In 1847 Mauritius became the fifth country in the world to issue postage stamps. The two types of stamps issued then, known as the Red Penny and the Blue Penny are probably the most famous stamps in the world, being very rare and therefore also very expensive
I’ve been spending some time learning about Mauritius today. Stuff I think I should know, stuff that I am very proud of.
Principally, i’m proud of the fact that it is one of the most genuinely cosmopolitan democracies out there, with :
Ethnic groups:Indo-Mauritian 68%, Creole 27%, Sino-Mauritian 3%, Franco-Mauritian 2%
Religions:Hindu 48%, Roman Catholic 23.6%, other Christian 8.6%, Muslim 16.6%, other 2.5%, unspecified 0.3%, none 0.4% (2000 census)
Languages:Creole 80.5%, Bhojpuri 12.1%, French 3.4% (official), other 3.7%, unspecified 0.3% (2000 census)
It has such a rich tapestry of culture in such a beautiful setting. Of course with adaptation comes bastardisation:
The majority of MC words are of French origin, although more than 150 are derived from English, more than 50 from Indian languages, and several from Malagasy and Chinese.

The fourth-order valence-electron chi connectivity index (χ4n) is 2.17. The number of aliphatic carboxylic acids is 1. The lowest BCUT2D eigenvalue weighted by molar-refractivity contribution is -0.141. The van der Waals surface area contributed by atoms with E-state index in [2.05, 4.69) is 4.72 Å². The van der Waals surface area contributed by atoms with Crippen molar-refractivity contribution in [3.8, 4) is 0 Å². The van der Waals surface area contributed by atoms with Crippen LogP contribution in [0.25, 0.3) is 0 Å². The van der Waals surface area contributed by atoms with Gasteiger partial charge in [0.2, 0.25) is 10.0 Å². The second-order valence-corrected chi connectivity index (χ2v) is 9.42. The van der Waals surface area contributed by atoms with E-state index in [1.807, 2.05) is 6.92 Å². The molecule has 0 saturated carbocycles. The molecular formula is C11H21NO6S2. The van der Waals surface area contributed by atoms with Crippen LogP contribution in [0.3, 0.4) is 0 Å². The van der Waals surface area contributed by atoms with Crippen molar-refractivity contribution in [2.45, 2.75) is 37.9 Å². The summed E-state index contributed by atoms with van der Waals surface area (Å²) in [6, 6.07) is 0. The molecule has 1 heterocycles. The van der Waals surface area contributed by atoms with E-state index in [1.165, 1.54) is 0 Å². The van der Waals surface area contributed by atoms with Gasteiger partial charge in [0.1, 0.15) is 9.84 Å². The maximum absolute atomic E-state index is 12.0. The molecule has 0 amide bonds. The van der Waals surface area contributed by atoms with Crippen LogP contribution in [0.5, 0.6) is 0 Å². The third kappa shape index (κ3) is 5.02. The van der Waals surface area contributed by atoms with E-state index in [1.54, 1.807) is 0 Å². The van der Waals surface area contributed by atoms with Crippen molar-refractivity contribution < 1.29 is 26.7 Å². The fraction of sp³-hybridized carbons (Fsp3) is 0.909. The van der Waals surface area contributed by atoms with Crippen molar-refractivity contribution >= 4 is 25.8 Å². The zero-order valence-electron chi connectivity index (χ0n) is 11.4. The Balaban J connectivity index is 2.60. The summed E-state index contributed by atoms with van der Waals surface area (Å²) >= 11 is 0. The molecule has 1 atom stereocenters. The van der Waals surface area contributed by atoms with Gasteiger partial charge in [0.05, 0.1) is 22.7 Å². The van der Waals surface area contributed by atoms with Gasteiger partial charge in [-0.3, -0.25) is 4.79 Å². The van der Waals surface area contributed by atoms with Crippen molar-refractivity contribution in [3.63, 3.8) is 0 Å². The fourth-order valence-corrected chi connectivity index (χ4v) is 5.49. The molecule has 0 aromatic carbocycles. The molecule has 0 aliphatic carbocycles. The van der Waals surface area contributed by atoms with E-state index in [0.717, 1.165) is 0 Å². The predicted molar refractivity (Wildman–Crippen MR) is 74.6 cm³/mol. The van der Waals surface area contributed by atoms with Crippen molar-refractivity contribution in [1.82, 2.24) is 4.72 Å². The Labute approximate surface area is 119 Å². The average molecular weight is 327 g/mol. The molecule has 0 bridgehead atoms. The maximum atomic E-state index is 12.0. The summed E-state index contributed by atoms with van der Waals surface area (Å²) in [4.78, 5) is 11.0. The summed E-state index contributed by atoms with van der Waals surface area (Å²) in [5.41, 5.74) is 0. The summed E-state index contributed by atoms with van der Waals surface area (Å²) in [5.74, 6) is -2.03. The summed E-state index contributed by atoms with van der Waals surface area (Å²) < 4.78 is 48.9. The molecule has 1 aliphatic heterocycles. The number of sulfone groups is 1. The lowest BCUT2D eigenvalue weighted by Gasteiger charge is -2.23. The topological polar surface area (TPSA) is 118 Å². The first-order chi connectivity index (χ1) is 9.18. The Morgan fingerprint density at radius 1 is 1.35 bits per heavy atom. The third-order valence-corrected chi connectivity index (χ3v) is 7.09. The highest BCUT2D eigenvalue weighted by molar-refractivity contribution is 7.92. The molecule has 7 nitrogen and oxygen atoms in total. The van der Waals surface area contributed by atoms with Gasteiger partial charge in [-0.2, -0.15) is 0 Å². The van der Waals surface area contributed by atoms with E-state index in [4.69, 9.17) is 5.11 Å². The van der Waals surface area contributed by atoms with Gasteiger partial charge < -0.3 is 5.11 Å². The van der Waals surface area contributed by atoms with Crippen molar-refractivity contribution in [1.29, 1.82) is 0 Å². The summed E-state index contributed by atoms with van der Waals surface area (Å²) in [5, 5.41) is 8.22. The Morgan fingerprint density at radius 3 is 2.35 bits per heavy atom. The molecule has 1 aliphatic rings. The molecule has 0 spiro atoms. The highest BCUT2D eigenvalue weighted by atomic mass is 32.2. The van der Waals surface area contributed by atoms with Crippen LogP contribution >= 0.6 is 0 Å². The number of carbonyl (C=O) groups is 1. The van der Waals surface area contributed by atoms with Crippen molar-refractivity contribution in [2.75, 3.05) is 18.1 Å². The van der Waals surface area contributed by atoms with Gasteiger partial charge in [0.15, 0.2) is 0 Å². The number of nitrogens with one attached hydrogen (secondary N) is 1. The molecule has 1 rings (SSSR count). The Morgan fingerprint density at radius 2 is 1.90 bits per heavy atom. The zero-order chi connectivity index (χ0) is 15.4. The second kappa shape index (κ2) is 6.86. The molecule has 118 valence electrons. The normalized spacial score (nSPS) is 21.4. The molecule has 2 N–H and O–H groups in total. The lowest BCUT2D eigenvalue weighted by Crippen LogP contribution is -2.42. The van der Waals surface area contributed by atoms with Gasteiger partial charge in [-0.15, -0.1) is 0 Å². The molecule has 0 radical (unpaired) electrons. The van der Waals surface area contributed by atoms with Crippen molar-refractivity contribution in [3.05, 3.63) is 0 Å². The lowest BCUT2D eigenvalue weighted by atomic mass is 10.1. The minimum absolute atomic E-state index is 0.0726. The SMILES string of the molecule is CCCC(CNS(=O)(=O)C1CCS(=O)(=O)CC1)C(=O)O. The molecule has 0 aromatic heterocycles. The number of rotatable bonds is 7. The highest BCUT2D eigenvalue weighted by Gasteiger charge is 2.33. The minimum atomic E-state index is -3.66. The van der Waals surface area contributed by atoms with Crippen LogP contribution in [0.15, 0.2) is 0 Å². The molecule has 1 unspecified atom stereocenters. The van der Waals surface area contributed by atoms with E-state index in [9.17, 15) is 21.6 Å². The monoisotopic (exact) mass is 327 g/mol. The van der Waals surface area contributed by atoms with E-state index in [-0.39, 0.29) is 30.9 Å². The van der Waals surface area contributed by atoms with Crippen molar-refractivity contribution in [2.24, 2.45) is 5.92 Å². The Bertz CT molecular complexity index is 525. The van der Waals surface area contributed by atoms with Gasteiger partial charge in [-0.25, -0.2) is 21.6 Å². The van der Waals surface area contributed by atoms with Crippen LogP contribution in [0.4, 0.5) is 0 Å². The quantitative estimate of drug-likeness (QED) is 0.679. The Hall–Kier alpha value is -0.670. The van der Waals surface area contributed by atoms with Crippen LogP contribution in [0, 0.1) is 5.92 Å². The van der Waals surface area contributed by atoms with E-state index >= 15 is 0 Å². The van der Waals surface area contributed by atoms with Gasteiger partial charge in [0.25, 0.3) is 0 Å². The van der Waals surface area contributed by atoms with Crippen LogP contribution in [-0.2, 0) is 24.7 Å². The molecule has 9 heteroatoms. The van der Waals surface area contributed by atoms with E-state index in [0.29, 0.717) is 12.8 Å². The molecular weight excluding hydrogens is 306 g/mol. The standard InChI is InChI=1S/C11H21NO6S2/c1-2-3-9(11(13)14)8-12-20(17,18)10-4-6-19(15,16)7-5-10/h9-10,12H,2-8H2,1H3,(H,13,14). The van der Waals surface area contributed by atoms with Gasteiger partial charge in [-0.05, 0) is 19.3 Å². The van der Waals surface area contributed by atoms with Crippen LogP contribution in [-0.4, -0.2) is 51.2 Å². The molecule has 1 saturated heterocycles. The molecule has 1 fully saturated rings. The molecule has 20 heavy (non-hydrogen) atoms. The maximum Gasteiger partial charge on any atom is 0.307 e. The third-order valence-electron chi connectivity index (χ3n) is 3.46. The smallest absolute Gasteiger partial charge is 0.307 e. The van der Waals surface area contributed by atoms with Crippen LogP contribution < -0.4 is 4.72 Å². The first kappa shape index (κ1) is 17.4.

Like many French-lexicon creoles, MC words often incorporate the article as part of the form of the word. For example: “liver” (winter), derives from the French “l’hiver”, and “dilo” (water) from “de l’eau”.
but i’m glad that its kept some tradition, for example in its cooking. All the women in my family still bring their daughters into the kitchen while they’re making their curries, sweet and sour chicken, and home made brioches. Some of these foods lack the subtle mauritian touch from their native countries (erm, ginger and garlic), so i regularly opt out of eating in indian and chinese restaurants. (The French, as we know, are flawless).
I thought I’d just leave that spontaneous deposit here. I’m off to read this now.